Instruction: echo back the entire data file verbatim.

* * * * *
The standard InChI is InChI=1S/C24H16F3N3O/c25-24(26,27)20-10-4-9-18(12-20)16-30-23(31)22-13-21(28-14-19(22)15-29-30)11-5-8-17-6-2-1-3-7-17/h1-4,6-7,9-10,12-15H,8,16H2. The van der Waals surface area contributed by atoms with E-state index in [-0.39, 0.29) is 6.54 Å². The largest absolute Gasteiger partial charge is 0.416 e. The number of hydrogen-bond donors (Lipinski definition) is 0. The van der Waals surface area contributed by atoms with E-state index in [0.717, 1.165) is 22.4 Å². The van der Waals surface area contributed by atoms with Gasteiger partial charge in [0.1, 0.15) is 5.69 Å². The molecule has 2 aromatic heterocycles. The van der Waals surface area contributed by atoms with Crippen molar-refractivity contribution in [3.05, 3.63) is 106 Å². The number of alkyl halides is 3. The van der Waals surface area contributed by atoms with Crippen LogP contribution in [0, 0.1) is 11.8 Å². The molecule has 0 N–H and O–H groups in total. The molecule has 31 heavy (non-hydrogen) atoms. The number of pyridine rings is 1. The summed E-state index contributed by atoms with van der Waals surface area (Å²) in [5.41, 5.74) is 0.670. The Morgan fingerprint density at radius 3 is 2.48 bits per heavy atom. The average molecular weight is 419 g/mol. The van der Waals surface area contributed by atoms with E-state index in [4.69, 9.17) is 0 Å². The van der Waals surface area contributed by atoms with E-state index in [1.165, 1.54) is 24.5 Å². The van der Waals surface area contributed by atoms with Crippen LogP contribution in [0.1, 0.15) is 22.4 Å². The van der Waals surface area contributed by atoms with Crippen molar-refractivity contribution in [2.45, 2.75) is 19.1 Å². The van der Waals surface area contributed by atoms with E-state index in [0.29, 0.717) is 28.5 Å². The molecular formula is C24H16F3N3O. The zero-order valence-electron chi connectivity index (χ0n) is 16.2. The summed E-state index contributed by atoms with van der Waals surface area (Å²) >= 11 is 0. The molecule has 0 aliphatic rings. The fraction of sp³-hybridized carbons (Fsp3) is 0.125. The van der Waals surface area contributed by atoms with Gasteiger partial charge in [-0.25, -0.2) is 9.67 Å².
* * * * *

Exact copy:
The standard InChI is InChI=1S/C24H16F3N3O/c25-24(26,27)20-10-4-9-18(12-20)16-30-23(31)22-13-21(28-14-19(22)15-29-30)11-5-8-17-6-2-1-3-7-17/h1-4,6-7,9-10,12-15H,8,16H2. The van der Waals surface area contributed by atoms with E-state index in [-0.39, 0.29) is 6.54 Å². The largest absolute Gasteiger partial charge is 0.416 e. The number of hydrogen-bond donors (Lipinski definition) is 0. The van der Waals surface area contributed by atoms with E-state index in [0.717, 1.165) is 22.4 Å². The van der Waals surface area contributed by atoms with Gasteiger partial charge in [0.1, 0.15) is 5.69 Å². The molecule has 2 aromatic heterocycles. The van der Waals surface area contributed by atoms with Crippen molar-refractivity contribution in [3.05, 3.63) is 106 Å². The number of alkyl halides is 3. The van der Waals surface area contributed by atoms with Crippen LogP contribution in [0, 0.1) is 11.8 Å². The molecule has 0 N–H and O–H groups in total. The molecule has 31 heavy (non-hydrogen) atoms. The number of pyridine rings is 1. The summed E-state index contributed by atoms with van der Waals surface area (Å²) in [5.41, 5.74) is 0.670. The Morgan fingerprint density at radius 3 is 2.48 bits per heavy atom. The average molecular weight is 419 g/mol. The van der Waals surface area contributed by atoms with E-state index in [4.69, 9.17) is 0 Å². The van der Waals surface area contributed by atoms with E-state index in [1.165, 1.54) is 24.5 Å². The van der Waals surface area contributed by atoms with Crippen LogP contribution in [0.1, 0.15) is 22.4 Å². The van der Waals surface area contributed by atoms with Crippen molar-refractivity contribution in [2.45, 2.75) is 19.1 Å². The van der Waals surface area contributed by atoms with E-state index in [0.29, 0.717) is 28.5 Å². The molecular formula is C24H16F3N3O. The zero-order valence-electron chi connectivity index (χ0n) is 16.2. The summed E-state index contributed by atoms with van der Waals surface area (Å²) >= 11 is 0. The molecule has 0 aliphatic rings. The fraction of sp³-hybridized carbons (Fsp3) is 0.125. The van der Waals surface area contributed by atoms with Gasteiger partial charge in [-0.25, -0.2) is 9.67 Å².